From established author Kathryn Erskine comes a story full of adventure and heart. Set in Medieval Times, The Badger Knight is about the small and sickly twelve-year-old Adrian, who wants to become apprenticed for war. The style created both a sympathetic character and authentic setting for me. My main disappointment in this epic tale lay in reaching the end.
Being a fan of Erskine I have not only read almost all of her earlier novels, but also remain impressed with how easily she seems to develop the narrator’s voice. In The Badger Knight, phrases like “his horse’s piss steam the air” feel appropriate to the male way of expression. When Adrian writes about panting, stumbling, and needing time for air to return to his lungs, I believe that he has asthma. Moreover, I feel empathy for him, because of how he portrays himself as not a devil or an angel, but “Underneath my odd-looking outside I’m just me.” Adrian then proceeds to declare he is just a boy—“well, almost a man. They’ll see”. In doing so, I also gain insight into the depth of his struggles to be accepted by his peers, neighbors, relatives, and father.
Through Adrian’s unique voice, the setting also comes to life. Adrian writes of how events of the time impacted him. For example, not only did the plague take his mother and sister, but his aunt feels that the plague should have taken Adrian too because he’s so useless. Inspired by the plague, which cost the village one-third of its residents, Adrian finds his call in life. He wants to be an archer and serve in the war between the English and the Scots. Adrian’s choice of words and even his curses well befits the times being portrayed: addlepated, ox’s ass, pittance, God’s bones. Finally, there’s the religious atmosphere, which again we see through Adrian’s perspective. For instance, there’s the debate by villagers over whether his stature and albinism are a good omen or a sign that he’s of the devil.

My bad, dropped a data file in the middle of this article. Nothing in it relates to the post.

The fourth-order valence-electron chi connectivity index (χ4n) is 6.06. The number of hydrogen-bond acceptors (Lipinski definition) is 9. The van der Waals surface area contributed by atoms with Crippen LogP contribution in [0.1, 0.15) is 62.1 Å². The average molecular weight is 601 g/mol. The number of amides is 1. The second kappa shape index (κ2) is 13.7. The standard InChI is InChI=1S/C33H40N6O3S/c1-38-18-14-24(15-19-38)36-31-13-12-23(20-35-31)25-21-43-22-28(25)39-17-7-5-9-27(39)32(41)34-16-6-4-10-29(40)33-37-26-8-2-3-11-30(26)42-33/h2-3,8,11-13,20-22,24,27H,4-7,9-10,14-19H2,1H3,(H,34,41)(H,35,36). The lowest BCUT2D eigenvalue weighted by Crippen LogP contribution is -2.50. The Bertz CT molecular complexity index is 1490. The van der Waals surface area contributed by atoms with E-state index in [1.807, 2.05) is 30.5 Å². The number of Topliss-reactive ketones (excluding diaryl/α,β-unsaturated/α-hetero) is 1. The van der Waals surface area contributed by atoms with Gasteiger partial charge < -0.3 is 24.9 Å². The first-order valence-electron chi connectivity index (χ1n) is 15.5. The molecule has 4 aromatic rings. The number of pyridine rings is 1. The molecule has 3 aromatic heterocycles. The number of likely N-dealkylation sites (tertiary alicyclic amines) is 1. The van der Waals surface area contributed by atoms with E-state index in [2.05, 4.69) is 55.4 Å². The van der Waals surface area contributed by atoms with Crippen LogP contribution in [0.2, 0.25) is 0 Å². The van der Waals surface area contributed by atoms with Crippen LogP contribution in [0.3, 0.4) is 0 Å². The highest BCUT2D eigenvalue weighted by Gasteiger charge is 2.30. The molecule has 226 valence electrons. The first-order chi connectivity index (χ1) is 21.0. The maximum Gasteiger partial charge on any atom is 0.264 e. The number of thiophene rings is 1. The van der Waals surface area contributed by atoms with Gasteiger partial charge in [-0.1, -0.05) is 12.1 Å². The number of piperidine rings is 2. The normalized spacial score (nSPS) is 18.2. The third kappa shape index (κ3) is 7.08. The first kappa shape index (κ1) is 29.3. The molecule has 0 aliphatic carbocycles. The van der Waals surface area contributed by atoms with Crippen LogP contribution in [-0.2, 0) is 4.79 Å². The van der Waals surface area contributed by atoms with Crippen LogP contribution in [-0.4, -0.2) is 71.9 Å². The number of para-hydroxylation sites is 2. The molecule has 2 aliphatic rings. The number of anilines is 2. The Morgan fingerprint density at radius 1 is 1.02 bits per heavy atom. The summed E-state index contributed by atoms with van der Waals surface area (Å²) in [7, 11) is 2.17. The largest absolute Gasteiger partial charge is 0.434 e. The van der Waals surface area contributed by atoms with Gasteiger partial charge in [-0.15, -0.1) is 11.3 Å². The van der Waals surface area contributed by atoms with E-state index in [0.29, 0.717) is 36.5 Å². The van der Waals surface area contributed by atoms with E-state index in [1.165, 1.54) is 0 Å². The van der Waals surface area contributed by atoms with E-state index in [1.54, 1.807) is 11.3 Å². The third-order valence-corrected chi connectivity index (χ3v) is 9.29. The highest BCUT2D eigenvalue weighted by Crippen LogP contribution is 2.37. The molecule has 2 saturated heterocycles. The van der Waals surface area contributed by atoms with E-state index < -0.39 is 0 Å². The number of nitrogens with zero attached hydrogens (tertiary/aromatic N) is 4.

Many times while reading The Badger Knight, I found myself thinking about The Chronicles of Prydain. The series follows Taran as he nears manhood while helping to resist the forces of Arawn Death-Lord. While an obvious difference exists in genre, with the first being historical fiction and the latter being fantasy, they share a commonality when it comes to character and setting. Both characters desire to partake in more meaningful tasks, in that Adrian wishes to do more than collect goose feathers, while Taran wishes to do more than watch pigs. Both also live in a time of war and believe that the way to heroism is to fight in battle. In that I have compared The Badger Knight to one of my favorite series, I obviously like the tale. My only disappointment is that I feel, unlike with The Chronicles of Prydain, the main character needed more time to realistically change. I would have appreciate even another one hundred pages dedicated to showing how Adrian learns that heroism often lays outside of war.
Whenever a novel from Kathyn Erskine comes my way, I know that I’m in for a delightful reading week. The Badger Knight features an engaging style, unique main character, and a setting with relevance to our modern world. I would expect no less from Erskine.
My rating? Read it: Borrow from your library or a friend. It’s worth your time.
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